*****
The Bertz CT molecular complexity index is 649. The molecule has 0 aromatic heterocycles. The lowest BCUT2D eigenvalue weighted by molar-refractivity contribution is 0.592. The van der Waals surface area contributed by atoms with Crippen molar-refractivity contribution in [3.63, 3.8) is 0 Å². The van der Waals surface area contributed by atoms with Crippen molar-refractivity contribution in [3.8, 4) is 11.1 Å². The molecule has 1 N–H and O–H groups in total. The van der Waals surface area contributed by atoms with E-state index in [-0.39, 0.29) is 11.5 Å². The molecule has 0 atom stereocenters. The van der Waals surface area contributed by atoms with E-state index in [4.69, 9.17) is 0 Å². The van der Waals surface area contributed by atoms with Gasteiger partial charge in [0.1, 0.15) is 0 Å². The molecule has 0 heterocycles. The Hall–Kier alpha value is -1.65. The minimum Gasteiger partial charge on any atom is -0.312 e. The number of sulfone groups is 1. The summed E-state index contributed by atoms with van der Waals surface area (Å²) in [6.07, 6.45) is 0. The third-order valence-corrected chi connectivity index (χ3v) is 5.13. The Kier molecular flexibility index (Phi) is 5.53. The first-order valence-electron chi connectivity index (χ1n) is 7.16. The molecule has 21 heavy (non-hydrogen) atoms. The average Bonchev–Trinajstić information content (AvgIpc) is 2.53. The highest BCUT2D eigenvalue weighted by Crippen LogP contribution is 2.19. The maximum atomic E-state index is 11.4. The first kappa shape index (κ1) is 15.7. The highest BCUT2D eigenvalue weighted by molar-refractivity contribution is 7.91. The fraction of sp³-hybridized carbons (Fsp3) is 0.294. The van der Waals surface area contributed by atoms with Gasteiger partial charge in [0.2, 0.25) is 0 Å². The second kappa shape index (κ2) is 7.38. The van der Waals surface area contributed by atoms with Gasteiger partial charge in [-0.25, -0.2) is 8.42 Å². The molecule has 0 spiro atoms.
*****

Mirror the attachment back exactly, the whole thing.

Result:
The Bertz CT molecular complexity index is 649. The molecule has 0 aromatic heterocycles. The lowest BCUT2D eigenvalue weighted by molar-refractivity contribution is 0.592. The van der Waals surface area contributed by atoms with Crippen molar-refractivity contribution in [3.63, 3.8) is 0 Å². The van der Waals surface area contributed by atoms with Crippen molar-refractivity contribution in [3.8, 4) is 11.1 Å². The molecule has 1 N–H and O–H groups in total. The van der Waals surface area contributed by atoms with E-state index in [-0.39, 0.29) is 11.5 Å². The molecule has 0 atom stereocenters. The van der Waals surface area contributed by atoms with E-state index in [4.69, 9.17) is 0 Å². The van der Waals surface area contributed by atoms with Gasteiger partial charge in [0.1, 0.15) is 0 Å². The molecule has 0 heterocycles. The Hall–Kier alpha value is -1.65. The minimum Gasteiger partial charge on any atom is -0.312 e. The number of sulfone groups is 1. The summed E-state index contributed by atoms with van der Waals surface area (Å²) in [6.07, 6.45) is 0. The third-order valence-corrected chi connectivity index (χ3v) is 5.13. The Kier molecular flexibility index (Phi) is 5.53. The first-order valence-electron chi connectivity index (χ1n) is 7.16. The molecule has 21 heavy (non-hydrogen) atoms. The average Bonchev–Trinajstić information content (AvgIpc) is 2.53. The highest BCUT2D eigenvalue weighted by Crippen LogP contribution is 2.19. The maximum atomic E-state index is 11.4. The first kappa shape index (κ1) is 15.7. The highest BCUT2D eigenvalue weighted by molar-refractivity contribution is 7.91. The fraction of sp³-hybridized carbons (Fsp3) is 0.294. The van der Waals surface area contributed by atoms with Gasteiger partial charge in [0.2, 0.25) is 0 Å². The second kappa shape index (κ2) is 7.38. The van der Waals surface area contributed by atoms with Gasteiger partial charge in [-0.25, -0.2) is 8.42 Å². The molecule has 0 spiro atoms.